Recently I had fallen in with a bunch of crazy trail runners. It seems that running on trails can sometimes lead to visiting some very unexpected places. Enter Execution Rock. The place of the Qiko people.

I first heard of this mystical place last year when the same group of runners had set off to find this massive granite rock in the middle of the Umkomaas Valley. Umkomaas is the Anglicised name after the isiZulu called the river uMkhomazi meaning “the place of cow whales”.

Not much is known about the history of the KwaQiko Execution Rock. Local legend has it that a Zulu chief executed his delinquent warriors on this rock.

KwaQiko Execution Rock, from this South Coast Tourism and Investment Enterprise report.

Local dive center owner Brett Louw has arranged this expedition. We meet at dawn at his lodge, Agulhas House just a stone’s throw from the world renowned Aliwal Shoal, a top 10 diving spot. After a quick coffee, we are dropped off some 25km from our destination. Having previously figured out the route, the rest of the crew knew what was coming so we opted for a shorter distance with lots of up- and downhills.

Our driver drops us off. Along with Brett, Neal, Lindsay and Musa my fate is sealed. There is a rather ominous looking dog standing next to the road. It looks like mostly Siberian Husky but dark in colour. A nice blend of every township variety dog imaginable. Despite its looks, the dog comes for a sniff and a pat. Seems that looks can be deceiving.

At last, we set off on our journey. Eventually the tar road becomes a dusty farm road. A passer-by’s face lights up when he sees us. He says what sounds like: “I’ll remember you.” to each of us. I get chills down my spine. Is this a bad omen? Is the place where we are going so bad that we might not return? Why is he already writing an obituary in our remembrance? I ask Musa what the guy meant. He says, no, I’ve misheard. The guy remembers us from a previous run. It was “I remember you”, “Not I’ll remember you”. Big difference. Very relieved I fall back into the lull of the undulating dust hills calling us.

Further along the road, we pass a big compound. It looks like a big hall with adjacent buildings. People are entering a small rondavel at the back of the property. They take their shoes off as they enter. I can see them standing facing the walls. Sounds of very old and traditional Zulu hymns fill the air. The sanctity of the moment and their absolute devotion is awe-inspiring. This makes an imprint on my soul. Some moments are hard to forget.

Many people pass us on our journey. The taxis that transport people are also more scarce the further you go inland so many people are on foot. The further away you get from the city, the friendlier the people become. There are many small houses and shacks built on rural compounds. This is all tribal land belonging to the Zulu Ingoyama Trust.

Trail running is self-sufficient and since we do not know where our journey might take us we are stocked up on supplies. Normally on a 25km run we’d have about 1.5 litres of water, 2 energy bars, some nuts, fruit or trail mix and a packet of sweet jellies. We do pass the odd tavern or tuck shops. At least we are sill in civilisation.

The journey is tough. There are many steep hills which we walk and then run the flats and downhills. There is a saying in running – “never waste a downhill”. Eventually we can see a massive rock face in the distance. It’s very big, and ominous and dominates the hill. We are almost there.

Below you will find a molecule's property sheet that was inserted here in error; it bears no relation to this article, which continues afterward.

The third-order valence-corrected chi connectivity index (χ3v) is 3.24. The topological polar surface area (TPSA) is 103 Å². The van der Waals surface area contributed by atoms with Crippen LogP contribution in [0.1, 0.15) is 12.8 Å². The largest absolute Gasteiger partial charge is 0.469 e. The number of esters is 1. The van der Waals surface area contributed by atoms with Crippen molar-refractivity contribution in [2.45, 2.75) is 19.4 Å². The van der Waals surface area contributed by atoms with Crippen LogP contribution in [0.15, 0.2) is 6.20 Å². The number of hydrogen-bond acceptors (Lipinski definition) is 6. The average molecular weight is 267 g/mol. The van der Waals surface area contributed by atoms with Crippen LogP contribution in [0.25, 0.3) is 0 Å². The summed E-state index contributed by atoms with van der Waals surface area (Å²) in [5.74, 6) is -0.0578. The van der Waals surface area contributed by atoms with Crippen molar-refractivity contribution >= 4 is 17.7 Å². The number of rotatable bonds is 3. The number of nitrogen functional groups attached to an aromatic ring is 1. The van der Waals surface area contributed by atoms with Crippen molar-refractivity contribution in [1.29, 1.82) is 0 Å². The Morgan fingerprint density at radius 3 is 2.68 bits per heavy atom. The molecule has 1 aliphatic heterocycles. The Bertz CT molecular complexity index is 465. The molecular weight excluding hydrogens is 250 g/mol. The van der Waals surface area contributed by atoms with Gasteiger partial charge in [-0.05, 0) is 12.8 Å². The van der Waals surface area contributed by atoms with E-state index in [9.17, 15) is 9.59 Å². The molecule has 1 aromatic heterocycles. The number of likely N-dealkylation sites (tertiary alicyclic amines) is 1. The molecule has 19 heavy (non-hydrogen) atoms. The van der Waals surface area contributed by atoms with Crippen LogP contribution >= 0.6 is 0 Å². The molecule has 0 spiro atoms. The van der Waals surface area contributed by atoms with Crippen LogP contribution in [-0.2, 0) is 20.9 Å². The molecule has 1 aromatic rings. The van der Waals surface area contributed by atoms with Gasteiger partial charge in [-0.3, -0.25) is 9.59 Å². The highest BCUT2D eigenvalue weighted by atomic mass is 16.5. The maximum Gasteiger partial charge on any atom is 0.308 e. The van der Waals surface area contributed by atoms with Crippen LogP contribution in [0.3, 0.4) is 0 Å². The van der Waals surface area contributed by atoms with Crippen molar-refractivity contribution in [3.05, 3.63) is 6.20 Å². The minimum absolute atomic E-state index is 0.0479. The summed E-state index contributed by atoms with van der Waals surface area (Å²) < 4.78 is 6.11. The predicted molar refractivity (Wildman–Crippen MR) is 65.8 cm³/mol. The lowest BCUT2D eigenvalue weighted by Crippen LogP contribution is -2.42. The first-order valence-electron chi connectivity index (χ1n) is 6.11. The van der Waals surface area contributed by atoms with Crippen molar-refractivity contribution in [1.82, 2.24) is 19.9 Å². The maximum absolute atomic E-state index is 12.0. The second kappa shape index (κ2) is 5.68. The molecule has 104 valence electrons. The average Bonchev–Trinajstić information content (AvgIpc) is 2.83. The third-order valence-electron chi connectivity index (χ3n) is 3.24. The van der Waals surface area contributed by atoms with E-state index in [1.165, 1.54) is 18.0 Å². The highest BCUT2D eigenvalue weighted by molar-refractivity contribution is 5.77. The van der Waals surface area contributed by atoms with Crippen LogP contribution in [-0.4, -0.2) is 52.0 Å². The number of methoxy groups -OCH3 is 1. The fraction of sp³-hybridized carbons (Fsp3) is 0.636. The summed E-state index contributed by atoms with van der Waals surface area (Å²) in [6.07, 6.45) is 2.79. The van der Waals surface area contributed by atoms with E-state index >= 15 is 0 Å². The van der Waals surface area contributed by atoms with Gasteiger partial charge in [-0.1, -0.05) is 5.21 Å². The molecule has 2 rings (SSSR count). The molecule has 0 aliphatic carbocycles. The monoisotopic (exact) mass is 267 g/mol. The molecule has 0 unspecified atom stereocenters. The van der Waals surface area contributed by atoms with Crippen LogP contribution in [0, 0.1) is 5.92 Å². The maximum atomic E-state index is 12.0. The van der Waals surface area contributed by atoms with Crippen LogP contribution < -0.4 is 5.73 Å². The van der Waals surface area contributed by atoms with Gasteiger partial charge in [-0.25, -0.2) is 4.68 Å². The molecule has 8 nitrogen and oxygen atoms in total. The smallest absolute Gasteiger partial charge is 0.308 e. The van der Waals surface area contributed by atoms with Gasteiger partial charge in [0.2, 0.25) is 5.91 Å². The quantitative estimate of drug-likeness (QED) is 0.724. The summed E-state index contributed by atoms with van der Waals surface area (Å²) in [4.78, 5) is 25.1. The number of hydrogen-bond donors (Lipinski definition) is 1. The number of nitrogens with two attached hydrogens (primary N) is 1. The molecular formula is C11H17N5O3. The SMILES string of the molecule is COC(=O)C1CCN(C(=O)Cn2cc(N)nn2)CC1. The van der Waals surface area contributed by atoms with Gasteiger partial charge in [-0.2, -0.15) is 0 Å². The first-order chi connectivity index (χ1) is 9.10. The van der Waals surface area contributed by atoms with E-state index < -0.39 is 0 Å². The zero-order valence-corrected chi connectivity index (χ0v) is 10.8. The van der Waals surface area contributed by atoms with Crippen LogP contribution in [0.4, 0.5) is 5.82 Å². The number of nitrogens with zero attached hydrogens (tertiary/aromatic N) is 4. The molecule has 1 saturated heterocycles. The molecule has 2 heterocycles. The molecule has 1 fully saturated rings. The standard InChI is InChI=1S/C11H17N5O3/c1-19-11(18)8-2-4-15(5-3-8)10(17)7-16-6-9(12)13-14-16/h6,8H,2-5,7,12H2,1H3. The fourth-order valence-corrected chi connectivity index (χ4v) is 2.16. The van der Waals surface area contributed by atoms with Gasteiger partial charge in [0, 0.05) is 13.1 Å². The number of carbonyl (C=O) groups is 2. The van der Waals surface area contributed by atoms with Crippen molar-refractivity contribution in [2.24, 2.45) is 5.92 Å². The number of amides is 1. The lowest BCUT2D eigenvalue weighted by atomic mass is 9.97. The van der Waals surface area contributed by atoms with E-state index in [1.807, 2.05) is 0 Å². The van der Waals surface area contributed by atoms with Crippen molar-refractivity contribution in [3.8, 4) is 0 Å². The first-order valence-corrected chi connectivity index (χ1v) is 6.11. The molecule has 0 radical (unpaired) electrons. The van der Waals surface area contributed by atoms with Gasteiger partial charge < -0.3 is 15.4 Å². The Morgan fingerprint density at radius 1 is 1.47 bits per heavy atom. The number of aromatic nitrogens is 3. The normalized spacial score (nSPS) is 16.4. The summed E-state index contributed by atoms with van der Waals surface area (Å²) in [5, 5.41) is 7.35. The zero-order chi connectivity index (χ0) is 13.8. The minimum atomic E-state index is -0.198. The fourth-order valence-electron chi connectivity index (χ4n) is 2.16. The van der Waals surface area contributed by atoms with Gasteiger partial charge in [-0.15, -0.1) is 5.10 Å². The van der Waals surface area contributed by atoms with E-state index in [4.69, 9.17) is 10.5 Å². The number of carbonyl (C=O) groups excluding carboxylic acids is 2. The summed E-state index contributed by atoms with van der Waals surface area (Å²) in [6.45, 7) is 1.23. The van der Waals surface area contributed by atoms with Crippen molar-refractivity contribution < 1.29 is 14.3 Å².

By now the sun is shining with full force. Even though we are high up on the hillside, the mist still rises to the right of the valley as we descend on Execution Rock. It’s a short burst and we are standing on the rock. It is a massive granite structure with a 360 degree view of the Umkomaas River and the valley below. The view is overwhelming, the air is fresh and sense of accomplishment in the air. We take many photos and videos. Not long after our transport arrives with a cooler box to take us back to our normal lives.

As we drive home, we sit back and enjoy the views for one last time while sipping on cold drinks and a celebratory beer.

Now I am even more intruiged by this mysterious rock. To complicate matters, there is hardly any information on the internet about this place. If you ask the locals, they do not know much about the history either. There was some attempt by the Ugu South Coast Tourism to try and develop the area as a tourist attraction in 2019. There is even a tweet about a story of a warlord massacre between ANC and IFP supporters during the 90’s.

The only confirmed history of this location is what fellow runner Stellio Coutsides managed to find in a tourism brochure: “A short distance from Dududu, standing sentry over the expansive Umkomaas Valley, is the imposing Execution Rock, a distinctive natural feature shrouded in myth and legend. A climb to the plateau is rewarded with spectacular views into the Umkomaas valley and an opportunity to spare a thought for the Zulu warriors who were said to be despatched from the rock promontory for errant behaviour!”

The enigma of Execution Rock lingers. It feels as if we went on a spiritual journey to an other-worldly place. The quest to find out more about the rock remains. Hopefully, one day, someone will be able to tell the full story of this magnificent rock and the pain and sorrow that it has brought to many.

Local trail running legend, Mez Kennedy has made an amazing video of the previous expedition to find Execution Rock:

Our stats from this run:

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